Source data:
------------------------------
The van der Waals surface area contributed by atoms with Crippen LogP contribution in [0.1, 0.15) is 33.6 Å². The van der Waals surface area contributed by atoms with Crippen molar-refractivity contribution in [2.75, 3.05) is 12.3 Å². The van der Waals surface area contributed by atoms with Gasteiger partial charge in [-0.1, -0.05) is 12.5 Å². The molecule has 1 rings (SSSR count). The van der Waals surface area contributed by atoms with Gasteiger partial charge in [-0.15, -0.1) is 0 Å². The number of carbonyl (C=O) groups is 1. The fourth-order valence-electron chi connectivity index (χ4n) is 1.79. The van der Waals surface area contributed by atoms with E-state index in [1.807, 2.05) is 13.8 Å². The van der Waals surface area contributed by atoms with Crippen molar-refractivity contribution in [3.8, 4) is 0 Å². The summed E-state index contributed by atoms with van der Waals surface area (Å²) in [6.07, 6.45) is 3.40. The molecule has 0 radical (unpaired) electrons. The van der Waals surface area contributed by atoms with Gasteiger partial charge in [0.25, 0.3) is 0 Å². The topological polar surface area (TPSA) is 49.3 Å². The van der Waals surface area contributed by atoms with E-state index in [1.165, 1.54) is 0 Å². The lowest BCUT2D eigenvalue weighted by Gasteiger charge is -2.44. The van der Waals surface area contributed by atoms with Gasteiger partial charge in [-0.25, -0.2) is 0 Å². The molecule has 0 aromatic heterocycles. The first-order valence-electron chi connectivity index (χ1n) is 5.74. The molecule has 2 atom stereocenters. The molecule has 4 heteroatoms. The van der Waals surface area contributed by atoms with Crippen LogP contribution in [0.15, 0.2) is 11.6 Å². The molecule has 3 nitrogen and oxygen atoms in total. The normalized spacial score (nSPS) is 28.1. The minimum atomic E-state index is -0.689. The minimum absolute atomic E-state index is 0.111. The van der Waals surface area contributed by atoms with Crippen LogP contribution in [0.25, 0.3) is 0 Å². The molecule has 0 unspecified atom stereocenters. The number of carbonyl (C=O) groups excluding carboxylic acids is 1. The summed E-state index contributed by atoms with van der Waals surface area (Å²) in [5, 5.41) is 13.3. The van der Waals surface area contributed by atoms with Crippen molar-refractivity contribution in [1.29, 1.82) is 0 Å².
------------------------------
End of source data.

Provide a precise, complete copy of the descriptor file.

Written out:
The van der Waals surface area contributed by atoms with Crippen LogP contribution in [0.1, 0.15) is 33.6 Å². The van der Waals surface area contributed by atoms with Crippen molar-refractivity contribution in [2.75, 3.05) is 12.3 Å². The van der Waals surface area contributed by atoms with Gasteiger partial charge in [-0.1, -0.05) is 12.5 Å². The molecule has 1 rings (SSSR count). The van der Waals surface area contributed by atoms with Gasteiger partial charge in [-0.15, -0.1) is 0 Å². The number of carbonyl (C=O) groups is 1. The fourth-order valence-electron chi connectivity index (χ4n) is 1.79. The van der Waals surface area contributed by atoms with E-state index in [1.807, 2.05) is 13.8 Å². The van der Waals surface area contributed by atoms with Crippen molar-refractivity contribution in [3.8, 4) is 0 Å². The summed E-state index contributed by atoms with van der Waals surface area (Å²) in [6.07, 6.45) is 3.40. The molecule has 0 radical (unpaired) electrons. The van der Waals surface area contributed by atoms with Gasteiger partial charge in [0.25, 0.3) is 0 Å². The topological polar surface area (TPSA) is 49.3 Å². The van der Waals surface area contributed by atoms with E-state index in [1.165, 1.54) is 0 Å². The lowest BCUT2D eigenvalue weighted by Gasteiger charge is -2.44. The van der Waals surface area contributed by atoms with Gasteiger partial charge in [-0.25, -0.2) is 0 Å². The molecule has 0 aromatic heterocycles. The first-order valence-electron chi connectivity index (χ1n) is 5.74. The molecule has 2 atom stereocenters. The molecule has 4 heteroatoms. The van der Waals surface area contributed by atoms with Crippen LogP contribution in [0.15, 0.2) is 11.6 Å². The molecule has 3 nitrogen and oxygen atoms in total. The normalized spacial score (nSPS) is 28.1. The minimum atomic E-state index is -0.689. The minimum absolute atomic E-state index is 0.111. The van der Waals surface area contributed by atoms with Crippen LogP contribution in [0.25, 0.3) is 0 Å². The molecule has 0 unspecified atom stereocenters. The number of carbonyl (C=O) groups excluding carboxylic acids is 1. The summed E-state index contributed by atoms with van der Waals surface area (Å²) in [5, 5.41) is 13.3. The van der Waals surface area contributed by atoms with Crippen molar-refractivity contribution in [1.29, 1.82) is 0 Å².